It’s amazing to think back to 2004, nearly 8 years ago, when I made that purchase at Best Buy. G-man gave me a cold, analytical stare as I took up the box, put down my cash, and went home to play a game. It barely ran at 15 frames per second on my good ol’ Dell, yet still provided an excellent experience in the way that only a fantastically well-made game can. While we’re still waiting for the next installment, it’s always nice to return to past installments to fondly remember where it all began, and why we fell in love with this franchise. Sure, there are plenty of Source games out there delivering the goods in their own unique way: Team Fortress 2, Counter-Strike, and Portal are all unique franchises, and it’s hard not to love at least one of them.
Today, however, we’re looking at a modification… One that has taken years to complete.
That’s right, I’m talking about Black Mesa: Source, a recently released Half-Life 2 modification that revisits the original Half-Life game, and filters it through the updated Source Engine, bringing us a quality modification that allows us to relive the moments we first donned out HEV suit and picked up a crowbar to take on the alien menace from another world.
Half-Life is the product of the 1996-founded company Valve Software, created by former-Microsoft employees Mike Harrington and Gabe Newell. After licensing the Quake engine, signing on as a studio under Sierra On-line publishing, they spent the next 2 years rewriting source code and developing an action-horror game that would become a popular sci-fi thriller. This ambitious project centers around silent protagonist Gordon Freeman, an MIT graduate in the field of Theoretical Physics working in a top-secret R&D facility dubbed Black Mesa, who, on a routine experiment with an “other-worldly material” results in the so-called Resonance Cascade effect, essentially opening portals from our universe into the mysterious Xen borderworld. Tucked inside your form-fitting Hazardous Environment suite (HEV suit), and armed with a crowbard as well as an assortment of weapons, ranging standard military weapons to alien biological devices, you’re thrust into a chaotic world where your allies are few, and everyone seems to want you dead.
The game was lauded for its unique gameplay, excellent level design, and memorable story, creating an intricate linear path littered with death traps, jumping puzzles, and enemies to shoot at, everything a shooter should be. The game grew in popularity when it released modification tools, allowing for the multiplayer centric Counter-Strike, and later allowing the induction of the resources behind Team Fortress Classic back in 1999.
With this latest incarnation, the same old formula for creating a unique shooter still feels as relevant as the day it was fully realized, incorporating the same feeling as Half-Life classic, while giving it a visual boost. There has been extensive work creating new assets to mimic the older games visuals in the Source engine, giving the game a refreshing, updated feel while still keeping to its roots, and only ever venturing from the beaten path to create new and interesting levels for the player to hop around in.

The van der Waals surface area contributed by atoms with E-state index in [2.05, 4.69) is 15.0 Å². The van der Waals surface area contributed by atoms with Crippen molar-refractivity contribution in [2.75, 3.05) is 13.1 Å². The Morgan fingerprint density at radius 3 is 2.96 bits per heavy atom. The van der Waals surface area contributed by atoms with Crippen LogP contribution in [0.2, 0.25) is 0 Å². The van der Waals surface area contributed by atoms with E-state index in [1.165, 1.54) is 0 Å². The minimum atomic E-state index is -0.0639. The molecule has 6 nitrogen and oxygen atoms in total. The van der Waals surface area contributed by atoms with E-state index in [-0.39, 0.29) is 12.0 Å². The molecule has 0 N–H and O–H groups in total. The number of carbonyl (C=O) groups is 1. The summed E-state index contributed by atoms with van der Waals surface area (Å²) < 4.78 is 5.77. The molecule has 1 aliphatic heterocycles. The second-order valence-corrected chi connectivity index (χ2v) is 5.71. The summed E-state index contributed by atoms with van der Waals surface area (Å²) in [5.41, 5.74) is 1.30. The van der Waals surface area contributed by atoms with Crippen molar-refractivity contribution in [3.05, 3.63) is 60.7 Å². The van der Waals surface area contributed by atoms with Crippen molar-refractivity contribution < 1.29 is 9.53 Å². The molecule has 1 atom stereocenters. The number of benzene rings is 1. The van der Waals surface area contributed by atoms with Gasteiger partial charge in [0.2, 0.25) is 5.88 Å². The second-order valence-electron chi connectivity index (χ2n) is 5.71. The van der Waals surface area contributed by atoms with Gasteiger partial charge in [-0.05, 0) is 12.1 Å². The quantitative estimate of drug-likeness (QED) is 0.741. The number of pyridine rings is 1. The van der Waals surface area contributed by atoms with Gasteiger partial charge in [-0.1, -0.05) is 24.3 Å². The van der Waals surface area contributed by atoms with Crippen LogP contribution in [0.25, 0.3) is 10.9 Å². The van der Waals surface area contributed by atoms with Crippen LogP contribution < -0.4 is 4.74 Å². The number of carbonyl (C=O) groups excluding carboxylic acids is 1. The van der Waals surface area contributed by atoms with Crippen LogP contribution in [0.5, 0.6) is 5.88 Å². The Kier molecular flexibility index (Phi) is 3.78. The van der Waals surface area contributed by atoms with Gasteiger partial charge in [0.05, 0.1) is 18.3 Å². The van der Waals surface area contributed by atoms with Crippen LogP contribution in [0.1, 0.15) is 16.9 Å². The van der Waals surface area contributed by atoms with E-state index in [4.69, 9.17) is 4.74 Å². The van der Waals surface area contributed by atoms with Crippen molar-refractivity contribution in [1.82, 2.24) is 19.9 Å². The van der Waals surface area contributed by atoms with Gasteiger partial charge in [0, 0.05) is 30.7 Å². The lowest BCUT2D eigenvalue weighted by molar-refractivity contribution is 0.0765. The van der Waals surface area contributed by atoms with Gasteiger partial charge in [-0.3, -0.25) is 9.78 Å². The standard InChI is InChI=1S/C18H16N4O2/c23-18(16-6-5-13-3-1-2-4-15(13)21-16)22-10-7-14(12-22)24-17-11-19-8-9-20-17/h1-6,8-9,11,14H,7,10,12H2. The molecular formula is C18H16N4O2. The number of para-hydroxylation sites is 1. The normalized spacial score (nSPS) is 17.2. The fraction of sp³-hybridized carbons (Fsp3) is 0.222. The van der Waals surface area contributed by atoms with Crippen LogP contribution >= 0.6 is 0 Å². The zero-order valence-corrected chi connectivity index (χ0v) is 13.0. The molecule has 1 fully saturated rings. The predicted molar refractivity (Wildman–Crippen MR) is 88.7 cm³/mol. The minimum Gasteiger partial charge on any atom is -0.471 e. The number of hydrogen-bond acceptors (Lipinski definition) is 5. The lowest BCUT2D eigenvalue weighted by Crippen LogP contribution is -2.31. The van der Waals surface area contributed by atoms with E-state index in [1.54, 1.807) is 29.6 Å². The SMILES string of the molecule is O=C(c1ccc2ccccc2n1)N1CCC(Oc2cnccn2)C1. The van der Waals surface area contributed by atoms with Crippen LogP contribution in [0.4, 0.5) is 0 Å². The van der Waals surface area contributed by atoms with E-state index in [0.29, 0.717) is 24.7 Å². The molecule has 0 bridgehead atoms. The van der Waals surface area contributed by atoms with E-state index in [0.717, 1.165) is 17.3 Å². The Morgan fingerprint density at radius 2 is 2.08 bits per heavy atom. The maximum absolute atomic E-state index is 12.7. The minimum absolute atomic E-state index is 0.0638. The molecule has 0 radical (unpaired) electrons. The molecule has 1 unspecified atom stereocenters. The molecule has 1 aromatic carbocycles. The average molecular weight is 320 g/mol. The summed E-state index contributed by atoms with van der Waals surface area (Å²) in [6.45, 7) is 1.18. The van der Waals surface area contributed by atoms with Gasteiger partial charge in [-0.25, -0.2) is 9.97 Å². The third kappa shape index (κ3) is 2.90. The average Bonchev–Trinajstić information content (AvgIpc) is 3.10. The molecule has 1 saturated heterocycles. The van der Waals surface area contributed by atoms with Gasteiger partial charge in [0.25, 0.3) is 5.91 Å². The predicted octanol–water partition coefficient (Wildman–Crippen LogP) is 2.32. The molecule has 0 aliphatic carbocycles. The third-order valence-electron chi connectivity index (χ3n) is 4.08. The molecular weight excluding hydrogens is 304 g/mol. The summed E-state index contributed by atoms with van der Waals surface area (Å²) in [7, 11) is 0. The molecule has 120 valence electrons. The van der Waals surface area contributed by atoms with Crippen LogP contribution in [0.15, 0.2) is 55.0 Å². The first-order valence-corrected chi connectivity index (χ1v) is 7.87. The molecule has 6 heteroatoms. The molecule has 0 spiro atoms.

As a modification this game feels very polished, and rarely seems to have any technical troubles as you play. The game isn’t exactly free of glitches however, though mostly annoying, the worst I’ve come across is a single corrupted save, remedied by returning to a recent autosave, which the game hands out frequently. If I were to ever have any criticism for this, it would be that jumping is a bit too limited, and leaves you feeling like you’re hopping a mere inch off the ground, and can be an extremely frustrating experience when coming across a platforming section. The ladders can also prove to be irritating at times, especially when dismounting at the top of said ladders, where it will act as if you’ve hit a barrier, forcing you to move down then up again, or fiercely pounding the jump key to dismount. Any other arguments presented to criticize the game, like the inclusion of the original, and terribly programmed “long-jump” feature, are quieted easily by just how well-crafted the rest of the game is. I should also mention, the soundtrack is genuinely awesome and adds to the atmosphere of the game, from the slow electronic drones in empty industrial landscapes to the guitar-backed action sequences. It all comes together to make a worthwhile experience.
This release of Black Mesa: Source is only at 90% completion, so as you reach the Lambda core, and be met with a message “Awaiting New Data” before the credits roll. While you won’t be given the chance to experience the Xen borderworld this time around, it seems like the team is still working to finish the finale of the game, with a possible release around, or after Christmas. Where this does seem like a letdown to most, it should be noted that the end levels to the original Half-Life were less than stellar, with a broken long-jump feature and large amounts of irritating platforming segments, I think we’re better of enjoying the majority of what we have. That fact this is a modification means you’re free to download and play it with no cost to you as a player.
Believe me when I say that it’s worth playing. If you want to see where this all started, this is definitely the right place.